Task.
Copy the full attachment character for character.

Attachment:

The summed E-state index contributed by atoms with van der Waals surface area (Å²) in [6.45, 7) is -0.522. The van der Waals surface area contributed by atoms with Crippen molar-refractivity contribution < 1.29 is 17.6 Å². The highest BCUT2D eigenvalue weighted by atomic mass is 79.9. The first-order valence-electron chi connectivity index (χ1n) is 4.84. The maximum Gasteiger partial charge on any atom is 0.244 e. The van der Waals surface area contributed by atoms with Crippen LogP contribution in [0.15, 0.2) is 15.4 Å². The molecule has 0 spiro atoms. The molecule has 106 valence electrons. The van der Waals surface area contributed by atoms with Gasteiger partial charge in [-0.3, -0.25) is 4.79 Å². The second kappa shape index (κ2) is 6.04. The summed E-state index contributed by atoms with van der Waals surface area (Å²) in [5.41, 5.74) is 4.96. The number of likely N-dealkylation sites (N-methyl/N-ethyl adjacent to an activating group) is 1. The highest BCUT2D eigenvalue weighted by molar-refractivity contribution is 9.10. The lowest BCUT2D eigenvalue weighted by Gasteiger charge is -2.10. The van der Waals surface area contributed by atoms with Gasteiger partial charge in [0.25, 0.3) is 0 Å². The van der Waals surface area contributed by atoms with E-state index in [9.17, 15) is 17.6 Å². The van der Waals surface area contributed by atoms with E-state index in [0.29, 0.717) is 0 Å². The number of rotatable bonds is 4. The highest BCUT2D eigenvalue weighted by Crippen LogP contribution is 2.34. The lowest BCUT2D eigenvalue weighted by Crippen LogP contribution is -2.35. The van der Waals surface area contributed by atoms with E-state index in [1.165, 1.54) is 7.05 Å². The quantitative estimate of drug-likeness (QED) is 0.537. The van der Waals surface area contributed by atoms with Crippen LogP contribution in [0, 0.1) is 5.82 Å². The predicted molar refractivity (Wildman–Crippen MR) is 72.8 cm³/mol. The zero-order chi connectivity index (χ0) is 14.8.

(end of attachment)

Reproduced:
The summed E-state index contributed by atoms with van der Waals surface area (Å²) in [6.45, 7) is -0.522. The van der Waals surface area contributed by atoms with Crippen molar-refractivity contribution < 1.29 is 17.6 Å². The highest BCUT2D eigenvalue weighted by atomic mass is 79.9. The first-order valence-electron chi connectivity index (χ1n) is 4.84. The maximum Gasteiger partial charge on any atom is 0.244 e. The van der Waals surface area contributed by atoms with Crippen LogP contribution in [0.15, 0.2) is 15.4 Å². The molecule has 0 spiro atoms. The molecule has 106 valence electrons. The van der Waals surface area contributed by atoms with Gasteiger partial charge in [-0.3, -0.25) is 4.79 Å². The second kappa shape index (κ2) is 6.04. The summed E-state index contributed by atoms with van der Waals surface area (Å²) in [5.41, 5.74) is 4.96. The number of likely N-dealkylation sites (N-methyl/N-ethyl adjacent to an activating group) is 1. The highest BCUT2D eigenvalue weighted by molar-refractivity contribution is 9.10. The lowest BCUT2D eigenvalue weighted by Gasteiger charge is -2.10. The van der Waals surface area contributed by atoms with Gasteiger partial charge in [0.25, 0.3) is 0 Å². The van der Waals surface area contributed by atoms with E-state index in [9.17, 15) is 17.6 Å². The van der Waals surface area contributed by atoms with E-state index in [0.29, 0.717) is 0 Å². The number of rotatable bonds is 4. The highest BCUT2D eigenvalue weighted by Crippen LogP contribution is 2.34. The lowest BCUT2D eigenvalue weighted by Crippen LogP contribution is -2.35. The van der Waals surface area contributed by atoms with E-state index in [1.165, 1.54) is 7.05 Å². The quantitative estimate of drug-likeness (QED) is 0.537. The van der Waals surface area contributed by atoms with Crippen LogP contribution in [0, 0.1) is 5.82 Å². The predicted molar refractivity (Wildman–Crippen MR) is 72.8 cm³/mol. The zero-order chi connectivity index (χ0) is 14.8.